Why is this? Why has the culture of other dog sports changed while it seems that sports involving retrievers lag behind? Or is this just my very, very limited glimpse of the situation? Newer sports, like Rally-O, do not allow physical corrections and encourage communication between handlers and dogs. Agility is run off leash, which makes training-tool based corrections hard, and in AKC rules, pinch, choke, and ecollars aren't even allowed on the grounds. More people working their dogs are using prey drive to train for schutzhund, instead of defensive drive brought on by fear. And obviously canine freestyle is too ridiculous to take seriously enough to use force. So why do some sports- and some breeds?- remain stuck in the ecollar era?

Addendum: I realized that in my hurry to go to bed last night, I missed another comparison. I think that some of the links I made are good: SplashDogs to freestyle, agility, etc- these are dog sports. But I forgot the other half of the analogy: field work is not always a sport (though it is sometimes- Gina Spafadori was talking about trials not hunting)- it is work. So a better comparison might be to dogs doing stock work, or herding. Herding and stock dog people discuss teaching a focus on the handler. They discuss using a "line" which sounds an awful lot like a leash, and having it nearby if necessary. One trainer, from the stockdog website, talks about starting puppies right, just like from Gun Dog magazine, and not giving the pups too many choices. Her methods are a little different:
Next the dog must learn to respond to me while working. With dogs that don't much care what I say or want I will gradually escalate my attention getting techniques until the dog notices and finally responds to me. First I will yell. Then I will throw something at the dog (a glove or my hat or a small branch). If this doesn't work I will put the dog on a line and use the line to stop the dog and get its attention while it is working. In this case I usually end up teaching the dog "lie down" instead of "get back". It doesn't matter which command or action the dog learns first. The important thing is to teach the dog to respond to the trainer while working the sheep. Once they learn that the rest is relatively easy.
It's true, she might throw her hat, which is, in my language, a "gift from god." I've been known to do the same. It's just enough to distract the dog from whatever undesired behavior he's doing and and have him look around to where the handler can go "oh, back here, bud, let's do something constructive." It's not a negative- it's just a distraction that usually is enough. And if it's not enough, the trainer rights, she limits the dogs choices.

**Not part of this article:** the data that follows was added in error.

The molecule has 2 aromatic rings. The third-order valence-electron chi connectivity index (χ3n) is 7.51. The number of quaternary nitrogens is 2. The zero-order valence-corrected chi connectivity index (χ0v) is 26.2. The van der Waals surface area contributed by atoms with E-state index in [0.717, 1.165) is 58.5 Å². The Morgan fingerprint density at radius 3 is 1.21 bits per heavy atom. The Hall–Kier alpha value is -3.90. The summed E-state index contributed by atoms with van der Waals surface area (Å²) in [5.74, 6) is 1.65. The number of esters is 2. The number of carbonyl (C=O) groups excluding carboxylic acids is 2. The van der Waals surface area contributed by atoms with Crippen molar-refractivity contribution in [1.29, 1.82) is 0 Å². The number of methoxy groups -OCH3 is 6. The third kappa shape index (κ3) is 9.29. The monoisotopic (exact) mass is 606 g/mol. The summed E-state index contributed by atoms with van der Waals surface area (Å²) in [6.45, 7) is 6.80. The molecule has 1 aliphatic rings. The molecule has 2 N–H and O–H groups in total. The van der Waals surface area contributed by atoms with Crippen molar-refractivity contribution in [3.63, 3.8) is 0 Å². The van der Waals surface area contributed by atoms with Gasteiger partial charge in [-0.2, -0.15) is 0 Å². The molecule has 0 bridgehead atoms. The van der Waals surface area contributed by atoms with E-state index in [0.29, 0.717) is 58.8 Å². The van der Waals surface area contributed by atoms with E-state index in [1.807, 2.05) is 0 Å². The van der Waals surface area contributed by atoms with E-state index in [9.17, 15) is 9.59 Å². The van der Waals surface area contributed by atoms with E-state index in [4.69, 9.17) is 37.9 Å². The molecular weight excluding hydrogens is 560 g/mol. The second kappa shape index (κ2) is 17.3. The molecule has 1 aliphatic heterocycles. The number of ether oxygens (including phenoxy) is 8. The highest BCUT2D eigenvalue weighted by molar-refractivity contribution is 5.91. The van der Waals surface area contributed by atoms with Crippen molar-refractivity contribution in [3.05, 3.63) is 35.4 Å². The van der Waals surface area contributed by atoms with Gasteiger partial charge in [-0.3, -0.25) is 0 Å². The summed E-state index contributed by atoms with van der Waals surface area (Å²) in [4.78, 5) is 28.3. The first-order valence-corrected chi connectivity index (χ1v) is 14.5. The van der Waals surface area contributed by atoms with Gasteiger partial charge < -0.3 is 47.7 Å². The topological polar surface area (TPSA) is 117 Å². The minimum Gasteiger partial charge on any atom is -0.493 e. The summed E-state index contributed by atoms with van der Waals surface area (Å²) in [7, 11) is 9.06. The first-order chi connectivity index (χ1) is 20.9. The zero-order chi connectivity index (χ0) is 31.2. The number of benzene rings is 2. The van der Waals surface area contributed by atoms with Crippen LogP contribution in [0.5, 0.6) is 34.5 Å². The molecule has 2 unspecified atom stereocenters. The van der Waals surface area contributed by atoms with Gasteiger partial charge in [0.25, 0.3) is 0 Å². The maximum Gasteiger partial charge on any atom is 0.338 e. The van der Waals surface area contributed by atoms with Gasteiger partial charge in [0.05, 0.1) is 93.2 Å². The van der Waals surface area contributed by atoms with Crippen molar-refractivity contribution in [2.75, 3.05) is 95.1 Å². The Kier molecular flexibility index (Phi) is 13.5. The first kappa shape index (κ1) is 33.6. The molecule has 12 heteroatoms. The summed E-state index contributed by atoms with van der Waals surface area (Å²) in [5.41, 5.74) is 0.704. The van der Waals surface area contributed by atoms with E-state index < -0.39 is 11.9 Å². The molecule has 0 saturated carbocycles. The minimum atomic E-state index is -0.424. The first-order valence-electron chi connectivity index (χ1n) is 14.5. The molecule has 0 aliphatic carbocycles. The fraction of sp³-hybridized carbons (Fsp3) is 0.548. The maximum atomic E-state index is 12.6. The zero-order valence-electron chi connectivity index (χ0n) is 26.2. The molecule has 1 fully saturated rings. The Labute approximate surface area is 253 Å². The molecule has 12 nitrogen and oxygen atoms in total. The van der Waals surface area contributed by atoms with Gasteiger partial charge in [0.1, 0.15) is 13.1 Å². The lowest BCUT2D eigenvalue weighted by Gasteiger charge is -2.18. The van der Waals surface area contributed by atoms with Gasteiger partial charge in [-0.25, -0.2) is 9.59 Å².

I don't know enough about herding or fieldwork to keep on in this vein, but it's what I've noticed, and apparently Patricia McConnell has noticed it, too. Oh, to have a thought on the same wavelength as a guru! Does that count as a claim to fame? I'm blushing. Anyway, it's thought provoking for me, and I'd love to hear your thoughts!


Sarah said...

I think there are a lot of people out there who still think that rewards-based training is not serious training, and that positively trained dogs aren't reliable.

I'm not opposed to correcting dogs when neccesary, but the thought of physically punishing a dog for being excited is heartbreaking. I don't think corrections have a place in any dog sport.

I love training dogs in drive, and it's amazing what you can accomplish if you focus on channeling that drive instead of supressing it. An excited, motivated dog is the easiest to train - why use compulsion when there are so many other ways to motivate the dog?

I took Sunny to a splashdogs event several years ago, and she was through-the-roof excited and wound up for an hour before it was finally her turn. It was not hard to keep her under control while we waited - she knows how to follow commands when excited, and I know how to keep her focused by giving her stuff to do. It's not rocket science, it just takes practice, and a belief that dogs can control themselves when excited without the treat of pain.

EmilyS said...

AKC obedience is still full of "you can't get a reliable retrieve unless you use an earpinch" (you can't get an OTCH title unless you use an earpinch") trainers. The justifications are all pathetic, and full of lies. These techniques are about pain, or the threat of pain to "force" the dog to comply. They don't like you to talk about that.

Running With Dogs said...

I have seen extremely amped up agility dogs - amped to the point of barking and nipping at their owners - and I have never seen anyone give any form of obvious correction for this. I get reprimanded in class if I even use the word "no". And this is a sport where the dog's enthusiasm is encouraged (and bred for) and these owners find a way to use that enthusiasm positively.

The problem with using force - or removing choices, you remove the dog's ability to think. Sure that might get the job done faster.But it won't transfer to anything else. You will have to use force to teach each and every step.

However, if you use reward based training, and teach your dog to think, you have an easier time at teaching something else later. If a dog learns that it must do B (obstacle) in order to have A (reward) you will have a dog that has a high probability of doing B. But you also have a easier time at reaching a high probability of a dog that also does C. Eventually doing B or C (while using A) becomes so *fun* that B/C itself becomes the reward.

example: Mole and the dog walk: I have rewarded Mole so often and frequently for while doing the dog walk, that he will off course to do the dog walk. This huge/scary thing has become great fun - and is sometimes the reward for doing another sequence of obstacles.

I am not against correction, but I am against correction based training. Punishing your dog before you fully teach it something is inhumane and unfair. And hurting a dog in order to teach it something is down right cruel.

Anonymous said...

I was reading through my CPE rule book and found that you can get a 5fault penalty or be dismissed from the competition completely for: foul or abusive language, display of anger, extreme frustration or excessive harshness. Many of the groups do not allow prong collars at the events. Imagine if that was the case for all these dog sporting events.